SINCE 1960, Atlanta’s Commerce Club has been the gathering place for history-shaping meetings, especially in its former location in the Five Points neighborhood, surrounded by banks, law firms, the offices of the Atlanta Journal-Constitution, and Georgia State University. In 2010, the prestigious club followed the migration of many of these institutions south to its current location on the 49th floor of 191 Peachtree Tower.
Maggie Worku ’07 – Ethiopian native, Transamerica executive and entrepreneur – is a part of this new history. She often hosts prospective recruits, conducts training sessions, and meets clients in one of the many work spaces or the dining area. The views from the wall-to-wall windows are stunning, useful for both inspiration and distraction. Her favorite looks southeast – “I think,” she says: “I get turned around in here.” Known city-wide for its business networking opportunities, time at the club is always well-spent.
From an early age, Worku was exposed to the business world. Her father, a civil engineer, and her mother managed businesses in construction and import/export in Ethiopia. Her brother Yohannes ’07, with whom she came to Lancaster Mennonite School (LMS) and then on to EMU, is now a regional vice president at Transamerica. One younger sister is a civil engineer completing doctoral studies and teaching in Addis Ababa, Ethiopia; the youngest travels Africa as a sourcing director for Diageo based out of Nairobi, Kenya.
It was Yohannes who urged her to consider working in insurance after she struggled to find her professional niche. Her current work feeds her desire to be helpful to others while also offering time and financial support for other interests – such as developing a fledgling import retail business inspired by global travels.
In 2017, Worku visited 11 countries (she maximizes her time by including visits to adjacent countries). One favorite trip was a solo 2015 visit to Egypt to see musician Yanni in concert with the pyramids as the backdrop.
Worku traces some of her independence back to her move to LMS from Ethiopia at age 16. “It wasn’t my community, but LMS still felt comfortable,” she said. Though she met a handful of Ethiopians at EMU during her first year, the many international students and hospitable community helped her settle in. These were, she says, unique and positive experiences that she wishes other immigrants could have. “People really cared … There was a real understanding that you can’t treat various people in the world all the same way.”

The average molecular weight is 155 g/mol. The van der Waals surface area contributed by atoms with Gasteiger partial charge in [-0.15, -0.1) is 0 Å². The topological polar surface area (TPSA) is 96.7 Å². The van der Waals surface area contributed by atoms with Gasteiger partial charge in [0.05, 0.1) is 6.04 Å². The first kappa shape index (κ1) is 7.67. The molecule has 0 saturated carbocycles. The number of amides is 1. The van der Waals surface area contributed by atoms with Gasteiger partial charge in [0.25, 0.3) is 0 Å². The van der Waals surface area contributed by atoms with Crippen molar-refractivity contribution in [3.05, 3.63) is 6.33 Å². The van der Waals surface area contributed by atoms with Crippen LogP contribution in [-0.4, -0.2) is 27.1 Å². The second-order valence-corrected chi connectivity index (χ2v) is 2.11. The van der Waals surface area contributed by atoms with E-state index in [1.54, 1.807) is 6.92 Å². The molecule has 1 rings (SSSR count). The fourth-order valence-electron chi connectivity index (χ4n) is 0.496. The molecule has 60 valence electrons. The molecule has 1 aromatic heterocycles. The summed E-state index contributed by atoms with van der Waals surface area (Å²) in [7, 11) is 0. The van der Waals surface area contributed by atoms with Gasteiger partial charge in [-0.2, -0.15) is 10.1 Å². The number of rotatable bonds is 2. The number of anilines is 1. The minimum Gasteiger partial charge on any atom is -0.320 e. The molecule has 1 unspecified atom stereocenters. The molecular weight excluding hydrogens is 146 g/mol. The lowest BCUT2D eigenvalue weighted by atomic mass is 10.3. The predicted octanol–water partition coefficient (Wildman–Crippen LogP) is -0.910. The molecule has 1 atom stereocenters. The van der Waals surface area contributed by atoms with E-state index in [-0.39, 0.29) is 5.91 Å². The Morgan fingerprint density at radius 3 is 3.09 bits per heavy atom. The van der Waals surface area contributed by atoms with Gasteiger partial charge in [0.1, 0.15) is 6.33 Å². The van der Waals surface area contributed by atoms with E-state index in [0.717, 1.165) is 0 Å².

At EMU, she chose a business major, but her interests were broad. She still has the form that she and her counselor filled out during the first semester, a plan that enabled a double-major in economic development and international business and a triple-minor in justice, peace and conflict studies, marketing, and computer information systems. She balanced this intense coursework with a job in Multicultural Student Services and extracurricular involvements (the most formative was Students In Free Enterprise, now known as Enactus).
Those early inclinations towards innovation, entrepreneurship and self-motivation are evident in her business pursuits. She prefers working for herself, managing her own time, and developing her own future and that of her clients through personal interaction. She guides her younger clientele through important financial decisions and helps those 60 and older through the maze of rules and regulations surrounding retirement.
Close to her heart are the interactions she can’t forget: bringing a life insurance check to a grieving family overwhelmed with bills, informing a teenage orphan that his mother had not purchased a policy that would have enabled him to continue supporting him and a younger brother. Times like that leave her questioning her own persuasive abilities.
“Was I dedicated enough?” she said. “Did I try hard enough, because that decision to say no to a life insurance policy changed the life of her children?”
Worku’s own assessment of her fortunes, so far, is that she has been “pretty lucky, honestly,” in the life she has created in Atlanta, considering she came knowing only one person and had no job lined up. She has capitalized on her natural strengths but also developed new skills and knowledge. She remains grateful to her parents for the role they have played in her independence and success.
And now Atlanta – her many friends, her boxer Bella, a thriving Ethiopian community, the varied pace of the urban setting, the warm weather and endless entertainment options – feels like home, a place to grow roots and build a future.
“I am glad to get away, but always glad to come back,” she said. ‘I still haven’t really figured out why, but this is home.”